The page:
The 2021 Global Risk Management Study marks the seventh edition of this signature piece of research which explores how risk management professionals and their functions are responding to the challenges created by an evolving and disruptive risk space and where emerging and often intertwined threats create new challenges but also opportunities for forward thinking companies.
For this year’s global study, we surveyed over 700 risk professionals from the Banking, Capital Markets, Comms and Media, Energy, Insurance, Life Sciences, Utilities and Software & Platforms sectors.
Better preparation leads to faster execution.
Yet more complexity
Complex. Volatile. Fast-paced. These are all words we used to describe the risk landscape two years ago when writing this report. These descriptions ring even more true today than they did then.
Whether it be supply-chain disruptions, the impacts of cyber attacks, challenges of virtual working, or unstable market demand, the recent volatility has intensified and reshaped many risks that businesses face. What new risks will the gradual return to the office entail? What new extreme weather events will climate change cause? And will consumers’ expectations and behaviors, which changed so significantly at the height of COVID-19, switch again as the pandemic finally recedes?
It’s no wonder 77% of risk leaders believe that complex, interconnected new risks are emerging at a more rapid pace than ever before. Today’s risk functions are encountering unforeseen threats with increasing frequency.
Technology-equipped and highly skilled risk teams allow their businesses to identify and navigate threats earlier and more effectively.
Fast follower technology adoption is not an option
Surveyed risk leaders appear quite content with the steps they have taken recently to better utilize technology: 79% say they are satisfied with their progress in the last two years in implementing smart technologies to improve decision making in the risk function.
But the study data also reveals that risk teams lag behind the wider business in terms of technology use. Progress has no doubt been made, but the reality is that many risk teams are not where they ought to be in terms of technology adoption.
Although slow uptake of technology could be excused in the past owing to limited budgets, siloed data, and other investment priorities, this is no longer the case. Thankfully, risk leaders acknowledge the urgency around the technology agenda and have identified this as a top priority.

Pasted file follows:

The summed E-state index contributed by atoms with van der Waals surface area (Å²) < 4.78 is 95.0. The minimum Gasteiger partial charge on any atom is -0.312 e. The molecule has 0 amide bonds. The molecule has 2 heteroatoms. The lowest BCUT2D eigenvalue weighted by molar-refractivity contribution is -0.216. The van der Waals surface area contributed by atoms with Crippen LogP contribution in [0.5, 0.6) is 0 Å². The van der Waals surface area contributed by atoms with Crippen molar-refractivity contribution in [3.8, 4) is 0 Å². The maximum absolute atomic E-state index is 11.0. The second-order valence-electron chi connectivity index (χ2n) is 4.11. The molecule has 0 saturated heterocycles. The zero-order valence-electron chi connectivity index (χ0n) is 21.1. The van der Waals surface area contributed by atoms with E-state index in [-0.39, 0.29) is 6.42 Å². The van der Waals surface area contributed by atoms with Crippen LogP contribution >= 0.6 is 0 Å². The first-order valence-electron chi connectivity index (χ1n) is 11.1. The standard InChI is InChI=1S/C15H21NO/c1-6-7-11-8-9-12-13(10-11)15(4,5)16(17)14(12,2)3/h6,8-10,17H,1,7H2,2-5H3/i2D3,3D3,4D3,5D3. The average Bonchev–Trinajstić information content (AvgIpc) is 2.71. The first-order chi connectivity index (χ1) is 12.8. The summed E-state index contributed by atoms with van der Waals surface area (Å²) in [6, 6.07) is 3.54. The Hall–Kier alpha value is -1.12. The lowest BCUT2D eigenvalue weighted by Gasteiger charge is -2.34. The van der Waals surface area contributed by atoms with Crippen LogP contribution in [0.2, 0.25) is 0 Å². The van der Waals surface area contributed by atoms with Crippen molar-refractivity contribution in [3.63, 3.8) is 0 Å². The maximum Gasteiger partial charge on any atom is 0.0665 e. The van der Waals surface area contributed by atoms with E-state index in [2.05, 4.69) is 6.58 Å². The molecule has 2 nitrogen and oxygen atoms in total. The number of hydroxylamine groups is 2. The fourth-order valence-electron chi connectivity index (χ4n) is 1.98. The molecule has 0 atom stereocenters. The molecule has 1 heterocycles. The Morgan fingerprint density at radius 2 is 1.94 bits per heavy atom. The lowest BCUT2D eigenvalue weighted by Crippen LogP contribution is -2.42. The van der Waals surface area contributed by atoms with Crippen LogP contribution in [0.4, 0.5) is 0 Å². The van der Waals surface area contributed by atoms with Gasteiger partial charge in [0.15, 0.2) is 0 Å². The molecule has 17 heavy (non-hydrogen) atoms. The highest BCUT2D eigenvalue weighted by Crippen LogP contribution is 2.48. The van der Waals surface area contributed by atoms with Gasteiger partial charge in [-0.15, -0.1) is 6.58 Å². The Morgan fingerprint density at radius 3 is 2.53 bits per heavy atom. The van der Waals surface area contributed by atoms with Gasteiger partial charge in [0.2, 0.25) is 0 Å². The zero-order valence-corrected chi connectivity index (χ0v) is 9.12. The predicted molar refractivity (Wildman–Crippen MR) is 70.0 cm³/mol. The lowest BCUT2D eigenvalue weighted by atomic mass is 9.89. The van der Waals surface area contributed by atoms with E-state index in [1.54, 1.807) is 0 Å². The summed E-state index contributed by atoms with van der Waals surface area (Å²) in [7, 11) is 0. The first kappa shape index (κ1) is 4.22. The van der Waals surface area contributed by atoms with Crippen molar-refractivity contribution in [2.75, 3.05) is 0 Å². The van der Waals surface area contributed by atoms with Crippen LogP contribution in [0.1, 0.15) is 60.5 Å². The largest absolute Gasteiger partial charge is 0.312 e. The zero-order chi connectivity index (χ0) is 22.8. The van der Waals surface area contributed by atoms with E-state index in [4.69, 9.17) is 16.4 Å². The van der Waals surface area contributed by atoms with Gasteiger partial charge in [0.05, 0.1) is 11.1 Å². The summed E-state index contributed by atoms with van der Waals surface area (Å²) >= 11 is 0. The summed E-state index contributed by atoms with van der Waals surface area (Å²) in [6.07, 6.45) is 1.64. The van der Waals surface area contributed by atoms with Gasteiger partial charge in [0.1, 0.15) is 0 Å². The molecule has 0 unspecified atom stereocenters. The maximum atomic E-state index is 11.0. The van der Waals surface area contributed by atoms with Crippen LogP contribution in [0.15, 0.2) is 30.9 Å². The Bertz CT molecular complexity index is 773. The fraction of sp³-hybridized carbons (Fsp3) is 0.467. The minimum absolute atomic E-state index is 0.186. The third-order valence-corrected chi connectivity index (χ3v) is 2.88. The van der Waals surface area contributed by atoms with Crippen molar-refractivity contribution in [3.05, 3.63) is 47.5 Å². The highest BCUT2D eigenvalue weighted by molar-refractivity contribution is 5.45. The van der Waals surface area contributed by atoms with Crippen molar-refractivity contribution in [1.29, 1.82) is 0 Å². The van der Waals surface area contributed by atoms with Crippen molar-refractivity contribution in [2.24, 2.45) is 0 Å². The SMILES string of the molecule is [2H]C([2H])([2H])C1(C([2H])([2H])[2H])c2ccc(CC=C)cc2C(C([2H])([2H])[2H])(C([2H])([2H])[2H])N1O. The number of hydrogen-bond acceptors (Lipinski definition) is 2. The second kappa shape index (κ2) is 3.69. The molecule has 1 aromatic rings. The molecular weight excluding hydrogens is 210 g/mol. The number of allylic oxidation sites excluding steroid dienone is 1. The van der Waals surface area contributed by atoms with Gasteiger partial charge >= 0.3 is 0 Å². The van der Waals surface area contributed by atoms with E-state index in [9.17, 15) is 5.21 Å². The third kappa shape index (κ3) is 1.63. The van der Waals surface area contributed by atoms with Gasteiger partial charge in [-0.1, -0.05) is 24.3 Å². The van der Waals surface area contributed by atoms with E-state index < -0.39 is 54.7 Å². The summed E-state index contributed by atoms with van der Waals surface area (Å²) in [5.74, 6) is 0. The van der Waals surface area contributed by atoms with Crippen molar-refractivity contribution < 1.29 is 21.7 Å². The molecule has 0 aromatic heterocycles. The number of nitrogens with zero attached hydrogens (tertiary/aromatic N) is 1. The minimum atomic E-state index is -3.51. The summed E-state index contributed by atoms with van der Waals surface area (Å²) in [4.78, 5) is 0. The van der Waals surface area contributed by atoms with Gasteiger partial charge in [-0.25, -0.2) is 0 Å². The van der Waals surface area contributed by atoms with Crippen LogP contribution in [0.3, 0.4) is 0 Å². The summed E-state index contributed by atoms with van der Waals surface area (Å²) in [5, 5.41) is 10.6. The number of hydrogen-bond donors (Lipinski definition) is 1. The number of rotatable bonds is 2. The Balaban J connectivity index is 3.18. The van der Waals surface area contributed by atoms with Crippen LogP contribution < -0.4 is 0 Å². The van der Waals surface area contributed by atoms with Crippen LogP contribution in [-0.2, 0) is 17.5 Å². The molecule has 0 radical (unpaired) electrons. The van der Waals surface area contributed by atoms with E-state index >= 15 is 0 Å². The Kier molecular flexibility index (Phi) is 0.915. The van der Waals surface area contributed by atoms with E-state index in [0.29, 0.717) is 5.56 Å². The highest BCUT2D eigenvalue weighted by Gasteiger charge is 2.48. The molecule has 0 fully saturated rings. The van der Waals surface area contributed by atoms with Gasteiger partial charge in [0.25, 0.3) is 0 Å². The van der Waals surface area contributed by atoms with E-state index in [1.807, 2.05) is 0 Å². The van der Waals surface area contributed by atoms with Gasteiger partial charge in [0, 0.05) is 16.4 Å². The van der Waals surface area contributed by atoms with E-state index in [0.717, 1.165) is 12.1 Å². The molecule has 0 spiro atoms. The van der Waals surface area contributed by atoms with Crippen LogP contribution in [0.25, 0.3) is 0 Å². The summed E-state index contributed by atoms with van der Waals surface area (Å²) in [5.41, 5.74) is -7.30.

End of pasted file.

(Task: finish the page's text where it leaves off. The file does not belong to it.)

A strong percentage of surveyed risk leaders believe that complex, interconnected risks are emerging at a more rapid pace than ever before.
believe they are fully capable of assessing risks associated with the adoption of cloud.
Risk to overcome digital-transformation roadblocks
Despite the growing necessity for risk teams to participate in major digital-transformation projects, the study data indicates that less than a third are “very satisfied” with their progress in doing so over the past two years.
Moreover, the study data indicates that risk teams do not believe they are fully capable of assessing risks associated with the adoption of more leading-edge technology. Only 49% believe their teams are “fully capable” of assessing risks associated with their business’s adoption of cloud. Fewer believe they are fully capable of assessing risks associated with their business’s adoption of artificial intelligence, blockchain, and robotic process automation.
Reposition risk to safeguard growth
Having a strong and independent view from the risk function gives businesses more confidence in their growth and transformation plans and allows them to be executed at greater pace.
Although eight in ten risk leaders say their teams now spend significantly more time on value-adding activities compared with two years ago, the same proportion struggle to balance this with traditional duties.
Risk cannot engage in every growth initiative; instead, it needs to focus on those that are most critical to the viability of the business. And risk then needs to make sure that it has both the time and skills required in order to give these projects the attention they deserve.
Seventy-one percent of risk leaders say that COVID-19 exposed deficiencies in their ability to respond to crises.